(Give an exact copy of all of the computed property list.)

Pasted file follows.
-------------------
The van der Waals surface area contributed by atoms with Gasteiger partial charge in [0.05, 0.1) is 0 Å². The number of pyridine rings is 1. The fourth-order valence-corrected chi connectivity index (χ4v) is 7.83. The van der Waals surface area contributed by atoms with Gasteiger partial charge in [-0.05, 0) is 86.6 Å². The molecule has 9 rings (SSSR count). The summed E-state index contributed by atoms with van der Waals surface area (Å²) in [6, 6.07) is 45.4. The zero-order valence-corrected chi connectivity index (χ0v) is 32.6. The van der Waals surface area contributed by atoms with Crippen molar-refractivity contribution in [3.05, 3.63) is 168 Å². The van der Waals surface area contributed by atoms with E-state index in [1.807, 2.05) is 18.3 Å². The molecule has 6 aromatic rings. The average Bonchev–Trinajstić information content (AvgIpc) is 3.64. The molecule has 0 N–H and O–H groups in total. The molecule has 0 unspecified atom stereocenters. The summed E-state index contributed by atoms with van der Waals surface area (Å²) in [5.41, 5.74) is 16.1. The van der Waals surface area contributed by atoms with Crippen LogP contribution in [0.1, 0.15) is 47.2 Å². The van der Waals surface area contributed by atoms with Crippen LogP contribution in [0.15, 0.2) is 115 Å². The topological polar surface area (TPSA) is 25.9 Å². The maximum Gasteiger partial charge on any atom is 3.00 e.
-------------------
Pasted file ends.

The van der Waals surface area contributed by atoms with Gasteiger partial charge in [0.05, 0.1) is 0 Å². The number of pyridine rings is 1. The fourth-order valence-corrected chi connectivity index (χ4v) is 7.83. The van der Waals surface area contributed by atoms with Gasteiger partial charge in [-0.05, 0) is 86.6 Å². The molecule has 9 rings (SSSR count). The summed E-state index contributed by atoms with van der Waals surface area (Å²) in [6, 6.07) is 45.4. The zero-order valence-corrected chi connectivity index (χ0v) is 32.6. The van der Waals surface area contributed by atoms with Crippen molar-refractivity contribution in [3.05, 3.63) is 168 Å². The van der Waals surface area contributed by atoms with E-state index in [1.807, 2.05) is 18.3 Å². The molecule has 6 aromatic rings. The average Bonchev–Trinajstić information content (AvgIpc) is 3.64. The molecule has 0 N–H and O–H groups in total. The molecule has 0 unspecified atom stereocenters. The summed E-state index contributed by atoms with van der Waals surface area (Å²) in [5.41, 5.74) is 16.1. The van der Waals surface area contributed by atoms with Crippen LogP contribution in [0.1, 0.15) is 47.2 Å². The van der Waals surface area contributed by atoms with Crippen LogP contribution in [0.15, 0.2) is 115 Å². The topological polar surface area (TPSA) is 25.9 Å². The maximum Gasteiger partial charge on any atom is 3.00 e.